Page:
Send the link below via email or IMCopy
Present to your audienceStart remote presentation
- Invited audience members will follow you as you navigate and present
- People invited to a presentation do not need a Prezi account
- This link expires 10 minutes after you close the presentation
- A maximum of 30 users can follow your presentation
- Learn more about this feature in our knowledge base article
Do you really want to delete this prezi?
Neither you, nor the coeditors you shared it with will be able to recover it again.
Make your likes visible on Facebook?
Connect your Facebook account to Prezi and let your likes appear on your timeline.
You can change this under Settings & Account at any time.
The God of Small Things
Transcript of The God of Small Things
Small Group Discussion
Structure and Time
1. “By presenting the novel’s temporal framework not as a continuous narrative but as a disordered mix of various times that can be pieced together only by the reader (if at all), Roy’s text echoes the way her characters are experiencing the present moment, one always already haunted by past and future events” (Outka 26).
How does this quote from Outka’s essay “Trauma and Temporal Hybridity in Arundhati Roy’s The God of Small Things” connect with the postcolonial and postmodern theories?
2. Is “time as destroyer” the novel's most insistent theme? How are the blue Plymouth, the pickle factory, Rahel's toy wristwatch (which always reads "ten to two"), and other objects related to this theme?
3. Roy has said that her architectural studies determined her novel's structure. In what ways can we view the novel's plan and construction as architectural? In what ways is the novel's "architecture" related to the significance of actual buildings in the novel?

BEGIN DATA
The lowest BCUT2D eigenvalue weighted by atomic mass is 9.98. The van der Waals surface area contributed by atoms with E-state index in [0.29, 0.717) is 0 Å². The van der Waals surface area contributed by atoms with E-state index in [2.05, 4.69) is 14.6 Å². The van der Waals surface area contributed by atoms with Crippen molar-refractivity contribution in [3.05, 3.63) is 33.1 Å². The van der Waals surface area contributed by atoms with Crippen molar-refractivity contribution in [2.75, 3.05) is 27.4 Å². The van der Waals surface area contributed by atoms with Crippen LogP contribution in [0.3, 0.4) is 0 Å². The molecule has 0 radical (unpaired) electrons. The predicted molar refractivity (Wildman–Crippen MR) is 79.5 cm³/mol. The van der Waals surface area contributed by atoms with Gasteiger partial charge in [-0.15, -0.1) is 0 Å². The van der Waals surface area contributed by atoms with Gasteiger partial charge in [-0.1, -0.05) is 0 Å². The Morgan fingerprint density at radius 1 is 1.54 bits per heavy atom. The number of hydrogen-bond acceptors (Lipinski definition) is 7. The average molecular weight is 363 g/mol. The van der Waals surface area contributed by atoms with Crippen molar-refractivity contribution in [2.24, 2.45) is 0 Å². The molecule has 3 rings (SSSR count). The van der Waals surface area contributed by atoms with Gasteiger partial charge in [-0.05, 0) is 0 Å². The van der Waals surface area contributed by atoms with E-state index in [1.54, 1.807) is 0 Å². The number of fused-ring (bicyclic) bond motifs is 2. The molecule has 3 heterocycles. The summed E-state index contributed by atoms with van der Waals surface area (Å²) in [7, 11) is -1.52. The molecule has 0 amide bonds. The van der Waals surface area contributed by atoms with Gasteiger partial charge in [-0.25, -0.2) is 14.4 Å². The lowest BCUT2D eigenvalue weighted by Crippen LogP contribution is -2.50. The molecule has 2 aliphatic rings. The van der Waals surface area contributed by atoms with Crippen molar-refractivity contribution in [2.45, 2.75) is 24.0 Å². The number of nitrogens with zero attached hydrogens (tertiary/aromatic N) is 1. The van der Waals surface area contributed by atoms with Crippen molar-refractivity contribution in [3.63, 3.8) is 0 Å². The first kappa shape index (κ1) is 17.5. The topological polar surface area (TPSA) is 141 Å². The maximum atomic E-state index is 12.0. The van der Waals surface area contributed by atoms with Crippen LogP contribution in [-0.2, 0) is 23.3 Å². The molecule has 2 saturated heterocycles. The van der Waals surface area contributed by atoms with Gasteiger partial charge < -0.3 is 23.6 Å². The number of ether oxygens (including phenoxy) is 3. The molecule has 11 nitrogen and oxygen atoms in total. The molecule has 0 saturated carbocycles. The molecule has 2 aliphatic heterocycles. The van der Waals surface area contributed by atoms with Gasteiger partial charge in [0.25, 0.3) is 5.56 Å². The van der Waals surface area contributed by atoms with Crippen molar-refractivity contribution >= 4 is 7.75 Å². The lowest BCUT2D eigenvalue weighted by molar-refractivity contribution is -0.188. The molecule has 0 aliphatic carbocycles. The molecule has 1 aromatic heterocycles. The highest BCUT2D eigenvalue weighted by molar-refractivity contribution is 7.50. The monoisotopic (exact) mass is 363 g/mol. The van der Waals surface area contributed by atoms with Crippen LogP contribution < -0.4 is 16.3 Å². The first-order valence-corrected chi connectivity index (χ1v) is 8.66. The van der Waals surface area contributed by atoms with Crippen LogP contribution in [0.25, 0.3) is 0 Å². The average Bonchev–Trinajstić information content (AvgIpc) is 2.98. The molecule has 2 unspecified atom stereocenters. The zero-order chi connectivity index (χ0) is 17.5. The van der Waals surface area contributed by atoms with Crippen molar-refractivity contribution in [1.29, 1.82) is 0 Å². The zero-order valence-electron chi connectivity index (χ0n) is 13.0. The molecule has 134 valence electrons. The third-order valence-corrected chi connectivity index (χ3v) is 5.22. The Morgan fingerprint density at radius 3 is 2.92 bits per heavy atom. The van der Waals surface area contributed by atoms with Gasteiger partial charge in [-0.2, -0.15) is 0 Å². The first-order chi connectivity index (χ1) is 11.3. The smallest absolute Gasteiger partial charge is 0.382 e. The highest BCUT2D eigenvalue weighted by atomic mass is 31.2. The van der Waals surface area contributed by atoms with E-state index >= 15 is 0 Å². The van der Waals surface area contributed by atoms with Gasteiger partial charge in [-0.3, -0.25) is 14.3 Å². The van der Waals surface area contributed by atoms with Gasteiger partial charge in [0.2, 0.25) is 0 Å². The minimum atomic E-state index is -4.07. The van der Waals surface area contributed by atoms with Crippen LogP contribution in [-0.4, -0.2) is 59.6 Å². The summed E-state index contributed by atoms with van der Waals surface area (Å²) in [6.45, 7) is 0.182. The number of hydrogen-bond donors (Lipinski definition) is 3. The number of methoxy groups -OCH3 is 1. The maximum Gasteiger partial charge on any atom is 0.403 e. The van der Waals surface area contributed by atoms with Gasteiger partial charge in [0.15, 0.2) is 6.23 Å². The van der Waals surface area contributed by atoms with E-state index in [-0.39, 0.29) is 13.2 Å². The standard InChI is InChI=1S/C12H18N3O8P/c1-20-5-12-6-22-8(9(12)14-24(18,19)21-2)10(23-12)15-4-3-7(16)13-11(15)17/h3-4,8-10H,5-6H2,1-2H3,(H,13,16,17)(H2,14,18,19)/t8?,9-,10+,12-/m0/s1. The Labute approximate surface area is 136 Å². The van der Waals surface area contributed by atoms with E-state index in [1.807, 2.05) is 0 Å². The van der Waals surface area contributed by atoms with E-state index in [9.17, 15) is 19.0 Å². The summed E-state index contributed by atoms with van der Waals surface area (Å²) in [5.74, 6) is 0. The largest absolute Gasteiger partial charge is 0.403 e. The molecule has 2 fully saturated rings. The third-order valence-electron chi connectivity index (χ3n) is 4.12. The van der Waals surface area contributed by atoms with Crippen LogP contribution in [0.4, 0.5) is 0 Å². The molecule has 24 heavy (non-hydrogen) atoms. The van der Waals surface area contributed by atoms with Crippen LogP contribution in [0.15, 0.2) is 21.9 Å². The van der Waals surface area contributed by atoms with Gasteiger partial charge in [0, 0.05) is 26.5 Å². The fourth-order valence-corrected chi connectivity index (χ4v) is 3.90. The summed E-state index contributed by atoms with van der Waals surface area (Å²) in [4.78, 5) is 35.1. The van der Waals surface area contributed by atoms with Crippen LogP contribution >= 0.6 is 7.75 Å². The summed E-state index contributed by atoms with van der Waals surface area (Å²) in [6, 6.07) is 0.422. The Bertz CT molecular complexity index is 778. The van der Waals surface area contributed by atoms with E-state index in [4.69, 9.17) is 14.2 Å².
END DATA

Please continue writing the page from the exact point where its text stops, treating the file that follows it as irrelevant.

1. In the New York Times review of The God of Small Things Alice Traux writes “Unlike most first novels, The God of Small Things is an anti-Bildungsroman, for Estha and Rahel have never properly grown up”. Do you agree with Traux? Have Estha and Rahel never grown up because their childhood has been “abducted” from them? If so, who is the abductor?
2. What does Roy define as Small Things? Big things? Which characters are associated with each group? Who or what is the God of Small Things?
3. Is there anything truly shocking about Estha and Rahel’s lovemaking in the next-to-final chapter? What does Roy mean when she writes, “There is very little that anyone could say to clarify what happened next. Nothing that (in Mammachi’s book) would separate Sex from Love. Or Needs from Feelings” ( Roy 310)? What connections can you draw from Ammu and Velutha’s affair and Rahel and Estha’s incest?
Would you consider Ammu, Estha and Rahel to be apart of Small Things? How is each character shunned by society?
PG 51 - 52
Kari Saipu's house - "Ayemenem's own Kurtz"
PG 119 "turning its back"...
1. What other examples of boundaries/spatial inclusion/ exclusion have you encountered in your reading? Are boundaries ever explicitly challenged?
2. How does Arundhati Roy represent “Western” spaces of meaning and their relationships with Indian culture? (Think Abhilash Talkies) Are any characters shown having agency against these spaces, or are they unknowingly accepted?